The Bank of England has decided not to extend its stimulus programme.
The meeting of its monetary policy committee (MPC) was likely to have been a close call, economists said, but the majority of rate and policy setters agreed the parameters of its quantitative easing (QE) scheme should remain unchanged.
'The MPC’s decision to leave policy on hold today would not have been an easy one and the vote could have been quite close,' Capital Economics reacted.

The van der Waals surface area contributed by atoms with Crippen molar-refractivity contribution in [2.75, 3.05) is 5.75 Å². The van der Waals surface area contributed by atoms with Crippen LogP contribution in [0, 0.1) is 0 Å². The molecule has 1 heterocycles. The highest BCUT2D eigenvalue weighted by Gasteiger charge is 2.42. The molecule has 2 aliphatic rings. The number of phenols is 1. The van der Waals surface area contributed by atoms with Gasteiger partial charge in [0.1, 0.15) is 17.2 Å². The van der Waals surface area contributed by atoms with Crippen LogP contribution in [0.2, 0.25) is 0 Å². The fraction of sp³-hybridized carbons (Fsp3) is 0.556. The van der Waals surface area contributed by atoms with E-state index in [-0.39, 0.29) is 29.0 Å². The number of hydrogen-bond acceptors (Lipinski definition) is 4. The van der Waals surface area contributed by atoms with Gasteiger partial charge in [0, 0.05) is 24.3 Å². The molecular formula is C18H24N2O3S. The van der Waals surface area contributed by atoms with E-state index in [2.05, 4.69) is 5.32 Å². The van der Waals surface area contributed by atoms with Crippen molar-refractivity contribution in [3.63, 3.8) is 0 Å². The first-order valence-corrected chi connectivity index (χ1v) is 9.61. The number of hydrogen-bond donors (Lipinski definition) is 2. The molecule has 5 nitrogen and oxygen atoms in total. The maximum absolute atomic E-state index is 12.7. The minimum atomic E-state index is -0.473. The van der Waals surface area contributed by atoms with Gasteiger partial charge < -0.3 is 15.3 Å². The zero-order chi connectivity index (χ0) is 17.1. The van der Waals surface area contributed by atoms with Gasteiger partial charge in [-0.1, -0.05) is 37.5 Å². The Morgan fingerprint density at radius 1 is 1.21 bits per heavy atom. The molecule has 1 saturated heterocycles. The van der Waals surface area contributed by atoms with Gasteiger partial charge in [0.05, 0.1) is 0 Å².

Although the UK moved out of recession when GDP data was last published by the Office for National Statistics, the economy was given a boost by the Olympics, which were held over the summer.
The effect of the 2012 Games is likely to prove transient, and follow-up publications by the ONS highlighted key areas of weakness, which could justify more stimulus further down the line.
'We think that more policy stimulus will be required in the coming months – the question is whether the committee feels it has the tools to deliver it,' the consultancy argued.
But Mervyn King (pictured), the governor of the Bank of England, previously said he and the MPC would only give additional stimulus the green light if there was a clear benefit to the economy.